Friday, June 24, 2016

Autobahn Anxiety

After the book restitution ceremony in Rostock, we planned to rent a car and drive 5-6 hours southward to the area where Audrey’s mother’s family had lived for more than 125 years. The town was known as Konigshofen in Audrey’s mother‘s time, and is now known as Bad Konigshofen to highlight the thermal baths located nearby.

Audrey didn’t sleep much the night before we were to set out on our journey to her family’s past. Was she keyed up following the Rostock event and her “15 minutes of fame” on Rostock television and radio? Was she sleepless because she was excited about finally visiting her mother’s birthplace? No, what was keeping her awake was worry about driving on the Autobahn. Some of her fears were rational and concerned how far we planned to drive in a foreign country and how fast we might be going. After all, the Autobahn has a reputation for being a speedway.

Other worries were less rational, such as would there be gas stations along the route, would we be pumping the gas ourselves, and would we be able to use our American credit cards to pay for German gas? And what about bathrooms? People of our “advanced years” are rightly concerned about going anywhere for 5-6 hours without taking a bathroom break.

To allay her fears, Audrey had taken our host in Rostock, Dr. Strahl, aside during the reception following our book restitution ceremony to get advice for driving on the Autobahn. She passed that advice on to me, the main point of which was that I was to STAY OUT OF THE LEFT LANE. (Yes, Audrey delivered that advice in all caps.) Dr. Strahl had stressed that the left lane was the true speedway portion of the road. And I was to watch out for trucks, which would be in abundance along our route. Dr. Strahl also assured Audrey that there would be gas stations clearly marked on the road (we wouldn’t have to venture off the highway and into nearby towns), and that they would feature clean bathrooms and would readily accept our credit cards. You would think we were venturing into a foreign land! And, of course, we were.  
This person is driving in the left lane, so you know it isn't me
I just hoped that the rental car we had ordered would indeed have automatic transmission—we are Americans after all—and that the GPS we had requested would indeed feature an English-speaking guide who would be both accurate and patient as she directed us southward through the German countryside. Luckily, we knew that Amanda would be with us on the trip to serve both as backup navigator using her smart phone and as referee between her parents, who are known to get into spats while driving and riding together in a car.

We picked up our Volkswagen at the Europcar dealership located in a working class area of Rostock and luckily found the employee who spoke the best English to get us set up for the trip. We took on one extra expense, signing Audrey on as a second driver for 10 euros per day. As it turned out, we could have saved our money because I handled all of the driving on the way to Bad Konigshofen. When we arrived, however, Audrey said she was exhausted from serving as driving monitor for six hours. She couldn’t rest at all as cars whizzed by us (in the left lane) at far above the posted 130 kilometers per hour (78 mph) limit and as I stubbornly insisted on slipping into the left lane to pass all of those trucks. Did we get into a spat? Not really. Did we argue a little bit about my driving? Of course.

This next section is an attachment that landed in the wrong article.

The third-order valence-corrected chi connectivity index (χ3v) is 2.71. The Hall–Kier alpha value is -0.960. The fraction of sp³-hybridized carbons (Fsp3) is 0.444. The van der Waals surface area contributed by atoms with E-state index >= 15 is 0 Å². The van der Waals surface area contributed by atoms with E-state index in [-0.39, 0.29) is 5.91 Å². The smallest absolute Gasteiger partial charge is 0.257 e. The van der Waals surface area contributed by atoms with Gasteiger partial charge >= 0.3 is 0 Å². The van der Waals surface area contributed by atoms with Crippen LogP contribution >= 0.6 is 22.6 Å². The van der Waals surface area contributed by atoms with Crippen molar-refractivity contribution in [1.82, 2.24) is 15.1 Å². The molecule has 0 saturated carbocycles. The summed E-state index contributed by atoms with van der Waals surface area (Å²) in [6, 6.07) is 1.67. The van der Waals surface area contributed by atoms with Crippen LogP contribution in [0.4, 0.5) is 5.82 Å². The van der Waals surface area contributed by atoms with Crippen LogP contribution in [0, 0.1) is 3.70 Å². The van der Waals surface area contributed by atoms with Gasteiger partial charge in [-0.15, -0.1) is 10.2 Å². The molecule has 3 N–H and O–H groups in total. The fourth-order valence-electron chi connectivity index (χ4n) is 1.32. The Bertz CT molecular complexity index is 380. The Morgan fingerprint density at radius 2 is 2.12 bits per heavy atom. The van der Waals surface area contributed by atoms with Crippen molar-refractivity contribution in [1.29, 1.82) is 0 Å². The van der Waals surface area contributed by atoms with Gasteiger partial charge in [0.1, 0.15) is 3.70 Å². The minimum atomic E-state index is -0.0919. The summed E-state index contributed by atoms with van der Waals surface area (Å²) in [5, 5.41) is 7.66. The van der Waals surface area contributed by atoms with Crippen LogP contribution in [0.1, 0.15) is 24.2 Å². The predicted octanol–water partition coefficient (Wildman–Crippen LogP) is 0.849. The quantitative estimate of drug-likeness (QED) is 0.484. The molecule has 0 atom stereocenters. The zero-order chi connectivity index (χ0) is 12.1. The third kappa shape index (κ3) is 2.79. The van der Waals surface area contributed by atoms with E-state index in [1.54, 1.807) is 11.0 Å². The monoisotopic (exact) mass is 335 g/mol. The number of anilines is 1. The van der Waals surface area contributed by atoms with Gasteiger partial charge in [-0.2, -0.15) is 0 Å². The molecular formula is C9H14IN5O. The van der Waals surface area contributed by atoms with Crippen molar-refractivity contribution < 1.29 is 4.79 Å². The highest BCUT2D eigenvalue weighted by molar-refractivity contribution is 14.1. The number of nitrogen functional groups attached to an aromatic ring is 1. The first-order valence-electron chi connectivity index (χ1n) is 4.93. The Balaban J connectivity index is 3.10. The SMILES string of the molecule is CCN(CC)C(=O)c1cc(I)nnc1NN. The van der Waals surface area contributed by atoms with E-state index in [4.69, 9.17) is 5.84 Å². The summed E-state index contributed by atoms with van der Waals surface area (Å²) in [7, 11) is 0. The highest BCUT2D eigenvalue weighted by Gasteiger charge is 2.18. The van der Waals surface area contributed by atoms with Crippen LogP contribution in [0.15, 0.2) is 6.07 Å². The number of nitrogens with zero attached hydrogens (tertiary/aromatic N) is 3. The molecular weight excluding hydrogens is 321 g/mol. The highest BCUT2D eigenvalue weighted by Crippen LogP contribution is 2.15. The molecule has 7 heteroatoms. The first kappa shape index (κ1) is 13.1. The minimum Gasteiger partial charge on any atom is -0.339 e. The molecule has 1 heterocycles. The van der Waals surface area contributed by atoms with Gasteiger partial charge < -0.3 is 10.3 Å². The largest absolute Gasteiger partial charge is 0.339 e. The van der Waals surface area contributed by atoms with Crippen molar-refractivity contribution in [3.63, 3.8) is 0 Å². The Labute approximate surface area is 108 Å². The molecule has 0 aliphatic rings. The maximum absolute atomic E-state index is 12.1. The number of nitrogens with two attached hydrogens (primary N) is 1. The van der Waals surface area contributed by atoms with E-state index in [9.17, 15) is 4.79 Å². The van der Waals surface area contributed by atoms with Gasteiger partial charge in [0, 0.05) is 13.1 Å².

BTW, in case anyone is wondering, we had no trouble finding a gas station, which was surprisingly connected to a Burger King, though this one featured pastries, fresh fruit, a salad bar, and a wide variety of chips in addition to hamburgers and fries. It also had clean bathrooms that we had to pay to enter. The price was 70 cents (who can figure out the small coins that go along with paper euros?), but you got a 50-cent coupon back to use in the restaurant. We spent far more than that to get that most difficult of beverages to afford in Europe, the Coke Light.

Paying and passing through a turnstile
to get to the bathroom
Perhaps the most amusing part of the drive was our GPS. It worked great, and our guide spoke perfect English, though she did have a bit of a tone as she urged us to “prepare to turn right” and then “turn right now!”

The six hours went by quickly on a smooth, well maintained roadway that skirted most cities and towns and took us by wooded areas and fields filled with grain and flowers. What was surprising was the terrain that we encountered in the last few miles before we arrived in Bad Konigshofen. We traveled along narrow, winding roads and passed through several small rural towns. Having spent our first days in Germany in Berlin and Rostock, we were a little surprised to be “in the country.” We could have been traveling through parts of Vermont. Audrey commented that while she knew her grandparents had owned a grain distribution business, she hadn’t fully understood that they lived in a farming area.
Big type on this map but a small town
We made a final turn and entered Bad Konigshofen, the big city of the area with its population of nearly 6,000. We drove to the market square, which probably looked the same as it had 400 years before. Amanda had been there 12 years earlier and pointed out a few landmarks she remembered, including where the family business had been near the square.

Bad Konigshofen's Market Square
While in Rostock, we had made a little history. In Bad Konigshofen, we found ourselves transported back in time.  

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